How to Avoid Overloaded Outlets
If you have ever had to switch the circuit breakers to restore power after your electricity shuts off you due to overloaded outlets you may be asking yourself, “how many watts can a standard outlet handle?”
Living in a space with a limited number of outlets can force you to make some difficult choices. You might need to have the hairdryer plugged in, but you also need the electric razor, iron and space heater going, too. Your outlets can only handle a certain number of watts as well as the circuit breaker its associated with.
You’re Not Overloading An Outlet, You’re Overloading A Circuit.
First, it’s important to understand that each circuit usually supplies power to several outlets and lights. For example, Circuit A might supply power to the four outlets in the master bedroom plus a ceiling light, Circuit B might supply all power to the kitchen, etc. Each circuit is controlled by a breaker or a fuse. So if you lose electricity you don’t overload an individual outlet, you overload an entire circuit.
A breaker will automatically shut off power when there’s an overload. It’s designed to work as a safety device. Not having a breaker on your circuit can result in electrical hazards. 20-amp breakers must only handle up to 80% of their amperage rating. An amp rating means the most amount of current the circuit can safely handle.
How Much Can a Single Outlet Handle?
The typical American wall outlet can handle a maximum of 15 Amps, or 15 amps * 120 Volts = 1800 watts. However, the National Electric Code (NEC) says that no more than 80% of that should be used if continuous power is used, i.e, and toaster, hair dryer, lamp, etc.
That means any single device or a combination of devices plugged into any and all of the outlets (or hardwired devices) wired to the same circuit breaker, should never require over 1440 watts (or 12 amps) for a 15 amp outlet. Using an extension cord does not preclude this rule.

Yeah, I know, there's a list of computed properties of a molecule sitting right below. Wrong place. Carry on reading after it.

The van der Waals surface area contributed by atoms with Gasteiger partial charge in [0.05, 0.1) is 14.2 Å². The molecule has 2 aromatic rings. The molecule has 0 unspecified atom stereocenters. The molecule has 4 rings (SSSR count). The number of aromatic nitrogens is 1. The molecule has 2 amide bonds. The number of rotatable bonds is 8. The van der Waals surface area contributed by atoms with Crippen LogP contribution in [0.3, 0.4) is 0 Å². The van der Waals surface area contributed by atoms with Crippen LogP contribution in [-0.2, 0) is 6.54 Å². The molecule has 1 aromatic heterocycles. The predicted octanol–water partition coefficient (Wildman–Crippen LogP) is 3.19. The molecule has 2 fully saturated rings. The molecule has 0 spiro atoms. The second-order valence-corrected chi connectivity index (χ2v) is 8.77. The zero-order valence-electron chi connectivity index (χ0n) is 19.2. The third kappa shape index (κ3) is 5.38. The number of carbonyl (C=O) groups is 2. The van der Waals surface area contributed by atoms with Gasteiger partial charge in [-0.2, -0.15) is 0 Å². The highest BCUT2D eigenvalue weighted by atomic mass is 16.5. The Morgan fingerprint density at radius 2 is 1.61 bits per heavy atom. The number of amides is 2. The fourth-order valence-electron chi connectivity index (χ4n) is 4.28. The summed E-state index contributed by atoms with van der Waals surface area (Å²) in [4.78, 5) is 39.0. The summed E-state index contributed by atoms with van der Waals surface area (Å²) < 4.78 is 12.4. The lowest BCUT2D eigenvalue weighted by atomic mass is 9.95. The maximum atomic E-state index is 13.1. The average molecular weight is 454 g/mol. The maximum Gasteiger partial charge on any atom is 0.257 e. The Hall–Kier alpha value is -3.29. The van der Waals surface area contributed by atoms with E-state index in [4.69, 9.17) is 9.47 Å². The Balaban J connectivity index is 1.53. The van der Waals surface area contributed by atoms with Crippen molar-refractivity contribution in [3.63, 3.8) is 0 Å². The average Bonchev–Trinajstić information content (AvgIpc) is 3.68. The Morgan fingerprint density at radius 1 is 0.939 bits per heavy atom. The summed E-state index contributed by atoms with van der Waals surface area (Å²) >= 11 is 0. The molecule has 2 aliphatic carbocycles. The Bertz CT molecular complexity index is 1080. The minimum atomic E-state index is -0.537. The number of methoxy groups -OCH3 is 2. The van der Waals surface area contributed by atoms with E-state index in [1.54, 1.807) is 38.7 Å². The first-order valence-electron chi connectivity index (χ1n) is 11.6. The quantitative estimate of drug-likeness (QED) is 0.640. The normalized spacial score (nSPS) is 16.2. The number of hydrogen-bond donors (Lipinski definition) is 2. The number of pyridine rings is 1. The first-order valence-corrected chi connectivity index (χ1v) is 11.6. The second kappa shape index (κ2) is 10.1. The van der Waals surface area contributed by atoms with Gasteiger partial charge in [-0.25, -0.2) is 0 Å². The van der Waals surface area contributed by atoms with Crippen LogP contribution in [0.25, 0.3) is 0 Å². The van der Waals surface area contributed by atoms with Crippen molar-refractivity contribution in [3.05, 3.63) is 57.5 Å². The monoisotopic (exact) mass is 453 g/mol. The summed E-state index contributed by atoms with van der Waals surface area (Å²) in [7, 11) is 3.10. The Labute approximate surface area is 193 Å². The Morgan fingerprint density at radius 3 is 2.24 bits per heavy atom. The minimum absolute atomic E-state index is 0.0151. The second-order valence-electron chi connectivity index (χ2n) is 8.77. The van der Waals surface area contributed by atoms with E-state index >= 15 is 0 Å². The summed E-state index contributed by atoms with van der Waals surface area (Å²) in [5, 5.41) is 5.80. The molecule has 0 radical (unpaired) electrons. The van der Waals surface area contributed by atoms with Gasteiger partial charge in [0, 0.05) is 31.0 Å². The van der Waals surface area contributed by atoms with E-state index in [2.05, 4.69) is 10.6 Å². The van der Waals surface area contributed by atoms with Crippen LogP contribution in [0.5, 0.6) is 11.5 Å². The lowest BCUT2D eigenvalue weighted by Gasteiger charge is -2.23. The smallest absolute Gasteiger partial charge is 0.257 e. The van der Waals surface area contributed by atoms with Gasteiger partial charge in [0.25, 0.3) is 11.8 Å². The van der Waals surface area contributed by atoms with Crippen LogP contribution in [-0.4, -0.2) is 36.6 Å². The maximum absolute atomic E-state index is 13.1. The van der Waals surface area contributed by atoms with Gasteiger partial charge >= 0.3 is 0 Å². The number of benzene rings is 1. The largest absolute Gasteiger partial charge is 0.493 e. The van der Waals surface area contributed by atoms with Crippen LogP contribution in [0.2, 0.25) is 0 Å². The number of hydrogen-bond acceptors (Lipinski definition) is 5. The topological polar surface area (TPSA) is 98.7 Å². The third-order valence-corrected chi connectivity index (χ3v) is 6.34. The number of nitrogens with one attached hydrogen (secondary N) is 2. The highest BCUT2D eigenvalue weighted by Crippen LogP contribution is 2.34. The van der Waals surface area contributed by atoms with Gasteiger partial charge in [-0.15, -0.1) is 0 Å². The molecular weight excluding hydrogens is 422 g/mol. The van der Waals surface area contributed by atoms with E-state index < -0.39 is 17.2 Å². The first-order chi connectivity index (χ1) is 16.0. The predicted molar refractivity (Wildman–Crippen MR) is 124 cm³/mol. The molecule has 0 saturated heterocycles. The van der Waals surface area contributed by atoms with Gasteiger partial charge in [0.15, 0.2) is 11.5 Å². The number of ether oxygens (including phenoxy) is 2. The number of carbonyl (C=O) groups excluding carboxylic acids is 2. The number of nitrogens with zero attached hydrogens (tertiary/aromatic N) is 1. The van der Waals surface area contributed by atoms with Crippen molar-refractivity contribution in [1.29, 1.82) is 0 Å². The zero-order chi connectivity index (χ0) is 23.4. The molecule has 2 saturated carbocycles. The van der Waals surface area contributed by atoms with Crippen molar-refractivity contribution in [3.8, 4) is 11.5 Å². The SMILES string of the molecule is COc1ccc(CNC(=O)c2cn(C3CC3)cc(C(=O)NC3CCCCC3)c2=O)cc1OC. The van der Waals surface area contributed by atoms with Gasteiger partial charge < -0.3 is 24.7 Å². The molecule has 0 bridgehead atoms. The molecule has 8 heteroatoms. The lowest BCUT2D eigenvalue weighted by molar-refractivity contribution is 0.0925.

Aside from the inconvenience it causes, overloading an outlet can pose several safety risks. Consider these points before overloading an outlet:
- Overloaded outlets can cause fires — an estimated 5,300 annually in American households [source: CPSC].
- Overloaded circuits or outlets can cause burned out wires, damaged appliances and even electric shocks.
- Only use products backed by The Consumer Product Safety Commission The CPSC tests products and finds that many counterfeit products can’t stand up to even the most basic safety testing.
- Electrical devices that are built to put out heat, like space heaters and hair dryers, tend to use more power than other devices.
- Faulty circuit breakers can cause unnecessary overloads leading to fires and other damage in the house.
If you suspect you have a faulty circuit breaker or need additional outlets installed contact a qualified electrician. High West Electric is based in Denver, CO and serves the entire metro area. Our customer service-based approach ensures that each client enjoys the process from installation to the end product – no matter the size of the job. Our goal is to be YOUR electrician and offer an experience that goes Beyond the Wires. We offer free estimates. Visit our website to learn more.